Sometimes when I try to teach my 9-month-old son words like "daddy" or "mummy", he stares blankly or gets distracted (which I guess is quite normal for that age). He coos (is this even a word?) and makes baby-like noises - blabbering, kisses, aahs, oohs, and so on.

Does anyone have any advice on how to get my 9-month-old son to attempt to say his first words like "daddy" or "da da"?

I've been repeating words like "daddy" and "mummy" in an attempt to get him used to the sounds and syllables.

Are there better times to teach babies their first words? (e.g. when they are bathing or eating).

Are there easier words to try first? Someone told me that babies normally say "daddy" first as this is easier than "mummy" although I don't really know why.

  • How are you trying to teach him so far? The only advice I have is to keep repeating the words, but that's probably what you're doing already.
    – Erik
    Commented Jul 17, 2015 at 11:12
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    Exactly, I've been repeating words, I'll add more to my post to say what I've been trying.
    – ibash
    Commented Jul 17, 2015 at 11:21
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    I don't know that I would try much more than what you're doing. 9 Months is pretty young. My girls talked somewhere around that age and we didn't really do a whole lot to try to get them to talk aside talk to them and make goofy sounds in their face. Their cousin was over 1 when she said her first words.
    – Kai Qing
    Commented Jul 17, 2015 at 23:01

4 Answers 4


9 months is too early to expect them to speak yet and they'll pick it up when they're ready, usually before they're 2 years old.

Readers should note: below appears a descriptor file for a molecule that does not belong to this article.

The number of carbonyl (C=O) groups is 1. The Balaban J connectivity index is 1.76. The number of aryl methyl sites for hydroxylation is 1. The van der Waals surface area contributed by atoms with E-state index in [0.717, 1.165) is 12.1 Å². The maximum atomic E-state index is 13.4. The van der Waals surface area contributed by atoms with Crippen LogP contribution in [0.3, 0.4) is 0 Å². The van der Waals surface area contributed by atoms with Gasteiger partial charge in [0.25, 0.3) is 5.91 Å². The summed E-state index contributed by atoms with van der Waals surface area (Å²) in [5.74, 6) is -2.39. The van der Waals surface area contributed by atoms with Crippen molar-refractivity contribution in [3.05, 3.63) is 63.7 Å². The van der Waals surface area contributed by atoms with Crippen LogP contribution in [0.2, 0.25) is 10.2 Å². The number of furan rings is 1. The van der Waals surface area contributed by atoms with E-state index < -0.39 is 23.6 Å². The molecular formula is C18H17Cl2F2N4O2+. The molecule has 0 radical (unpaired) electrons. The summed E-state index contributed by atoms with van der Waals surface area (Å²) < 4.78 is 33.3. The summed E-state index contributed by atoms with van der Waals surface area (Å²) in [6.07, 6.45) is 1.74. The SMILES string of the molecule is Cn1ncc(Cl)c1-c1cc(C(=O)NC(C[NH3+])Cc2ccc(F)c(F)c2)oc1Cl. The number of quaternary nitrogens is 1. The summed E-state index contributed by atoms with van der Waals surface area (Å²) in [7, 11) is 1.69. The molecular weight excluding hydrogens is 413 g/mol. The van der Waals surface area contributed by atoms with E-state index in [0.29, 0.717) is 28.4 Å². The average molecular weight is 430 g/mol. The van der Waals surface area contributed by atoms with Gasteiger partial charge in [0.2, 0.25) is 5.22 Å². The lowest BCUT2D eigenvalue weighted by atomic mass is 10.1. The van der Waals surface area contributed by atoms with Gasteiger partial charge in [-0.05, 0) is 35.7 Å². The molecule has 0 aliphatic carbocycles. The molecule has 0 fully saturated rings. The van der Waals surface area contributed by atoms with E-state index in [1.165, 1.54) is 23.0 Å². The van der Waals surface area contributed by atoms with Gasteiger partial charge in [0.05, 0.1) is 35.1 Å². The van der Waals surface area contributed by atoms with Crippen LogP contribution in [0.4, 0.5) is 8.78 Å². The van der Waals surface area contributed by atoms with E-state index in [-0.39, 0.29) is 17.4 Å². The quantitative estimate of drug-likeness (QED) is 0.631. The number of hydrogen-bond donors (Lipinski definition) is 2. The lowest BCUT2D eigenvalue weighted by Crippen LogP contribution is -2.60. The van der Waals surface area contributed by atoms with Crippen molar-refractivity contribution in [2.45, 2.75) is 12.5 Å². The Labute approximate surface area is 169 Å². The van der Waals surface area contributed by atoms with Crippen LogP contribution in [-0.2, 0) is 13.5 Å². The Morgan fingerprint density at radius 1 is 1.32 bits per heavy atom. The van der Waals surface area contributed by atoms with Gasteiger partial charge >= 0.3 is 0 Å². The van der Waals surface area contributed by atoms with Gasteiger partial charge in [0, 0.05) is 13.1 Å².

What you can do at this stage is to take him with you as you go about your day. Give a running commentary about the things you see and do so they hear you speak and can match it to the world around them. Hearing language is their key to learning it.

If he is starting to make sounds which refer to people and things then (if you can work out what the sounds refer to) repeat those words back to him as part of a sentence. Don't worry if he isn't talking much as while some children will start with sounds and words then progress, others may be almost mute until they suddenly start talking in sentences.

Sometimes other children may make you think your child should be able to start talking now but it's not a race or a competition and before you know it your problem will be getting them to be quiet!

  • 2
    Let me add that the pace at which a child reaches their first developmental milestones is not an indicator of their capability or intelligence. Don't fret if your child is the last in your circle to do something. (And, likewise, don't start planning his Harvard Law career if he's the first.)
    – Nick2253
    Commented Jul 17, 2015 at 16:19
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    When my son was young we found he seemed to understand at least some of what was said, even though he was too young to talk. Saying "We're going to the park now, so its time to put your coat on" as you are doing it helps him to associate the words with things that happen, which is just as important as learning the sounds. Commented Jul 18, 2015 at 16:39
  • Can you please cite where you found that 9 months is too young to speak? That doesn't match my experience or my research into the matter. 9 months is early, but children can and do speak even earlier than that.
    – user11394
    Commented Jul 19, 2015 at 8:21
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    Thx for the feedback - It's not to young to speak, it's more that it's too young to expect them to speak. They may start, they may not, but it's not a time to push it. I don't have sources to hand but IIRC the advice from babycentre and nhs direct will have something along those lines and will be cited - I'll grab something and do an edit at some point. Commented Jul 19, 2015 at 9:38